Peter Grimes

Heppner, Roocroft, Wyn-Rogers, WIlliams, Summers, ROH/Davis

Covent Garden, 22 June 2011 3.5 stars

by Barda

Willy Decker's production of Peter Grimes situates the drama in a gothic Victoriana rife with tension and hostility. Decker's production originated at Brussels' La Monnaie, and is receiving its first revival at the ROH following a well-received run in 2004. Franšois de Carpentries ably directs.

Creeping below every exchange here, even in the bawdier scenes in the drunken second act, is a sense of community-as-crusade. The production seeks to reveal the dark forces that underlie and undergird kinship, that are indeed at the core of the practice of building and sustaining an integrated community, whether that community be in the form of a nation state, or, as it is here, an East Anglian fishing settlement.

The steeply inclined stage, the sharp demarcations of the protruding walls, and the quasi-Turner sea backdrops of John McFarlane's set serve to articulate this gothic, almost German expressionist, sensibility very well. The costumes are similarly effective in imbuing the production with a sense of tonal characterisation; black and grey smocks and buttoned-up Victoria dresses dominate, with the exception that is of the bright reds of the ebullient nieces, deceptively smart characters here given layered performances by Rebecca Bottone and Anna Devin.

The direction itself is most significant in articulating the acuteness of the community's discourse. Baying and humid crowds feature both in the Prologue and the mob scenes in the second and third acts, whilst otherwise an unsettling homogeneity consumes the community (which brilliantly matches the formality of the music Britten gives to the chorus at these points). Of most impact in the first respect is the spine-chillingly weird hive movement of the women of the community in their slow approach to absorb the dissenting voices of the women's quartet in the second act. In the second respect it is the final gesture of capitulation that is most devastating, when Ellen Orford (Amanda Roocroft) slowly raises a hymn sheet to match the prone gestures of the rest of the community around her.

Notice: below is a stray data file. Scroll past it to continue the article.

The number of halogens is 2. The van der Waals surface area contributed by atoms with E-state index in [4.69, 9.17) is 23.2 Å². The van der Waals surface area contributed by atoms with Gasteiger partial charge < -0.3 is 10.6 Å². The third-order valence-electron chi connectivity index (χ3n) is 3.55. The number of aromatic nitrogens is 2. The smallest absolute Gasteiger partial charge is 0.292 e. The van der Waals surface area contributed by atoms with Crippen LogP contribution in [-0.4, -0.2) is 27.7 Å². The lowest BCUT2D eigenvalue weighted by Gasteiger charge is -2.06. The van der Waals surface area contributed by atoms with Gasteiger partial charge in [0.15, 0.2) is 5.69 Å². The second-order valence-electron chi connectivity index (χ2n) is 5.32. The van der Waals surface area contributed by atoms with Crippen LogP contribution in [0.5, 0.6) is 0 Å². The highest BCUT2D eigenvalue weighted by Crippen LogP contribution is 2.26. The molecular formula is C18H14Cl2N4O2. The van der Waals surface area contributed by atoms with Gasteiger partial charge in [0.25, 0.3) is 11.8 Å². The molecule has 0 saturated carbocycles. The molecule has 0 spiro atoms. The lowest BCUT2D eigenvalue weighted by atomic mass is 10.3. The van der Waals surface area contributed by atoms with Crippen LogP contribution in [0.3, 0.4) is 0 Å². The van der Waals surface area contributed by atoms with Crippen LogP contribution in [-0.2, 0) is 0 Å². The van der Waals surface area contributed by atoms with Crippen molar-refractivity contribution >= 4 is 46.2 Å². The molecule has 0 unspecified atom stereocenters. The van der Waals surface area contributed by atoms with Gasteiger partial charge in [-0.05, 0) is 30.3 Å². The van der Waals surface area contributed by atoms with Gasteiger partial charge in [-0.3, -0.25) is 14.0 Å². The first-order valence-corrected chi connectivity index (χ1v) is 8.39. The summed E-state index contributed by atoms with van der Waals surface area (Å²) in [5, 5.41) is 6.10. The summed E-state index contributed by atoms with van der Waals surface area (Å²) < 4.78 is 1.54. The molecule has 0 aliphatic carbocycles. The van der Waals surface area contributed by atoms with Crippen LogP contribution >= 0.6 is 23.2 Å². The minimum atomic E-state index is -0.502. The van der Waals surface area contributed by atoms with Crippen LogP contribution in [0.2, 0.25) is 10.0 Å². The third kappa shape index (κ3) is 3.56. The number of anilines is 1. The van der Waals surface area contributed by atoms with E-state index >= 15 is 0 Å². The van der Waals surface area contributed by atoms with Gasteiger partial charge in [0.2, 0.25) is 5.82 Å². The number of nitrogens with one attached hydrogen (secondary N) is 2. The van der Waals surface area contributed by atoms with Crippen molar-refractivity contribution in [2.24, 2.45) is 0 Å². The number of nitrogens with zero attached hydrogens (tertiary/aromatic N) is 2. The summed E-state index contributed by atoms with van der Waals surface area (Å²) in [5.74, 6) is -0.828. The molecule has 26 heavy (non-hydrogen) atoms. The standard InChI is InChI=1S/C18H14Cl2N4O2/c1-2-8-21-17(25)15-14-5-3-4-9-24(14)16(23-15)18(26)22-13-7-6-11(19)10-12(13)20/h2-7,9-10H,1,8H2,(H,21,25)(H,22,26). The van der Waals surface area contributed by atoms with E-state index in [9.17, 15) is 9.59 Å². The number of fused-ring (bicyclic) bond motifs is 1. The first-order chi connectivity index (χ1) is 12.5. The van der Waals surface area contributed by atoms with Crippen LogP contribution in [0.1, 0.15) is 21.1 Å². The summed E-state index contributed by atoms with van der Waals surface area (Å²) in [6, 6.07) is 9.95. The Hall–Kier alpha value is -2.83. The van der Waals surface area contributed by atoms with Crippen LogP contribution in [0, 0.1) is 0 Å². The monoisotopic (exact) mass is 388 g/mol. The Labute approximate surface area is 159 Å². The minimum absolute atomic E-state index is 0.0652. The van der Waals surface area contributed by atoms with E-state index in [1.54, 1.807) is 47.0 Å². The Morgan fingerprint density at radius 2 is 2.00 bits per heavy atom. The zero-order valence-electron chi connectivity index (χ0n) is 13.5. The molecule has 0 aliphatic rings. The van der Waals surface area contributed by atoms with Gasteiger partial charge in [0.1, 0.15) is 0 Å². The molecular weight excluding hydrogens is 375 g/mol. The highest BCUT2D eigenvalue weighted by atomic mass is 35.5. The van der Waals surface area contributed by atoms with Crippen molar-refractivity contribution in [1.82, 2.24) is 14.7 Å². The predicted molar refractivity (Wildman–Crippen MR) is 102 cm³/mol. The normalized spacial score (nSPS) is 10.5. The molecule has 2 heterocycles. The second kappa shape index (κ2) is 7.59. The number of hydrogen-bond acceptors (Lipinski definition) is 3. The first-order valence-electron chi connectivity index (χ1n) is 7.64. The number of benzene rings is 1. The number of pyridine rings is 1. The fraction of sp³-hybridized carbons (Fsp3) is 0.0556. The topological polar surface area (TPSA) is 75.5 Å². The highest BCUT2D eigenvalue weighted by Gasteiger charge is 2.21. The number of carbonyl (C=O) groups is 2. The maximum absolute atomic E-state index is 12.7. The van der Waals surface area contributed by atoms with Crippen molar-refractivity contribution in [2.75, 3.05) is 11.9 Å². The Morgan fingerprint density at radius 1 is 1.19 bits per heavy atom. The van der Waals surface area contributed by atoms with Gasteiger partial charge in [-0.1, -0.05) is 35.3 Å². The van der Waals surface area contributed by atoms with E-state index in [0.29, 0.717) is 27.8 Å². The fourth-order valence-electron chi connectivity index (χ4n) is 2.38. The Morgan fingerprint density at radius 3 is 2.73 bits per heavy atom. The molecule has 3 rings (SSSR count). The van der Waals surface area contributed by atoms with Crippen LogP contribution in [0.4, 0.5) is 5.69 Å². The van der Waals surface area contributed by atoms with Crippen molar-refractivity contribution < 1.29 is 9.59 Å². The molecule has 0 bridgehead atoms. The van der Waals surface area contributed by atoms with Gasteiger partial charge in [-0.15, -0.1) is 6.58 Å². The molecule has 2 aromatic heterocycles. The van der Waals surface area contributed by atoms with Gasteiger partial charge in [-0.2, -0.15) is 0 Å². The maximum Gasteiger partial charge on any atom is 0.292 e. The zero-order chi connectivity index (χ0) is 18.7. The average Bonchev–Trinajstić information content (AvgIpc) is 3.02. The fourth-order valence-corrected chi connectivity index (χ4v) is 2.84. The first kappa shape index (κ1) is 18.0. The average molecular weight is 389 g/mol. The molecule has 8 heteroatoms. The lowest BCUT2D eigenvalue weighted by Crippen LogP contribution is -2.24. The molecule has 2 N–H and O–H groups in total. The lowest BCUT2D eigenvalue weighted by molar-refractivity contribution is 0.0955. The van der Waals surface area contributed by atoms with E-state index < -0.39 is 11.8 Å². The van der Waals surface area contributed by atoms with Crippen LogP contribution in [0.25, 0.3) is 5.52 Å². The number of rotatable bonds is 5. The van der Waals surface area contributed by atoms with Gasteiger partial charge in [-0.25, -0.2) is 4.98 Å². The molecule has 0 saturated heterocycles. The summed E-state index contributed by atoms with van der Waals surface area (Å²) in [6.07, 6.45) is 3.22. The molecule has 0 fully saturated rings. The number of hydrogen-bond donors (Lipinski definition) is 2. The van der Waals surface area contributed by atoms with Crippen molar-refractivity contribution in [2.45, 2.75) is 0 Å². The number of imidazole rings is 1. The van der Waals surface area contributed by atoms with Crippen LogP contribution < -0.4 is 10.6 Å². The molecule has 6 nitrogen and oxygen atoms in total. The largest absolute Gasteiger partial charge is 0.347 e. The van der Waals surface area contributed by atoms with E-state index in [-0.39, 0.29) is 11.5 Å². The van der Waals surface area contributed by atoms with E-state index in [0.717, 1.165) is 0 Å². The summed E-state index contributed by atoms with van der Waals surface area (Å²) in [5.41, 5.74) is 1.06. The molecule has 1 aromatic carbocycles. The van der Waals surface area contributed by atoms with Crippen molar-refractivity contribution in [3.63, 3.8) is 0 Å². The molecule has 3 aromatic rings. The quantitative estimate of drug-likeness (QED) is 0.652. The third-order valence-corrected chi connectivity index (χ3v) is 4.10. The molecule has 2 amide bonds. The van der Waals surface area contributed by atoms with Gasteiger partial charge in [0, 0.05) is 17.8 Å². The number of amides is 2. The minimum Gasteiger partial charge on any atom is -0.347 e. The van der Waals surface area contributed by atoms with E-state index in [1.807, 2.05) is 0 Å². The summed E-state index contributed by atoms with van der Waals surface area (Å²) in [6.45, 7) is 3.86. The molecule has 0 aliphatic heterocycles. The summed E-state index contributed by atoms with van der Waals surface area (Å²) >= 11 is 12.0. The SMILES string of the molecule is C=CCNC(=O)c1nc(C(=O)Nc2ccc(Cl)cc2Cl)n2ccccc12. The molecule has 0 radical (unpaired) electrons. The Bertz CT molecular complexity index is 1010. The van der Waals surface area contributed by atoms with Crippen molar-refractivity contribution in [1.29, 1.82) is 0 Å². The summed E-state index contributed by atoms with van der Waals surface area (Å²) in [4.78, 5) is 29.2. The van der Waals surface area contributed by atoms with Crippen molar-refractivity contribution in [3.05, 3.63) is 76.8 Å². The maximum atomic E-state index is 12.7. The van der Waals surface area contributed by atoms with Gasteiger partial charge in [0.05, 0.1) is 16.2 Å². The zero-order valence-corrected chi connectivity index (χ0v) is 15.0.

The cast let the production down somewhat. Ben Heppner's Grimes is dramatically compelling, gruff and desperate and an isolate as much by choice as for any other reason, but vocally Heppner lacks the stamina for the role. The range of colour in the voice has dimmed somewhat, and the vibrancy of the higher register, so vital for Grimes, is enervated. In a strange way the exposed nature of Heppnerĺs vocal performance serves the character rather well, underlining as it does Grimes' brittleness and his gradual deterioration. However, aside from some strong singing in the 'The Truth, the Pity and the Truth' anti-duet with Roocroft (where the singers differing vocal characterisations and their tangential demeanours underlined the tonal duality of the music), and some evocative acting, Heppner's assumption is lacking.

by Clive BardaRoocroft's performance is beset by similar problems: her diction and sense of line were sluggish throughout, and I felt she consistently over-emphasised vocal expressivity and dramatic character. However, Roocroft's performance was not without its affecting moments. The quite starry largely male supporting cast were generally adequate, with Roderick Williams' charismatic Ned Keene and Jonathan Summers' caring and considered Balstrode proving standouts.

The orchestra and their conductor, Andrew Davis, consistently threatened to steal the show. Wonderfully over the top, rip-roaringly loud, and skronkingly intense, their performance, despite some moments of misaligned ensemble and exposed textures (both acceptable casualties of the approach), particularly in the second and fourth interludes, was sweltering. Despite this (metaphorical) heat, the orchestra did not lack precision. I especially appreciated the gradation of colour and weight at each return of Grimes' music, and the dexterous transitions from the awkward formality of the townsfolk's music, into the craggy surfaces and untrammelled lines of the rest.

Whilst Decker's production leans a little too heavily on caricature at times (particularly in Jane Henschel's haughty Mrs. Sedley), then, its great achievement is that it discloses the sheer embeddedness of power discourses in daily life, and develops a convincing account of how one such discourse is multiply consolidated. Grimes here is surely a violent and spent man, but the strictures of the power lines in the community, founded on coercion and misinformation as they are, mean that any palliation or rehabilitation of the protagonist would be impossible.

By Stephen Graham

Photos by Clive Barda


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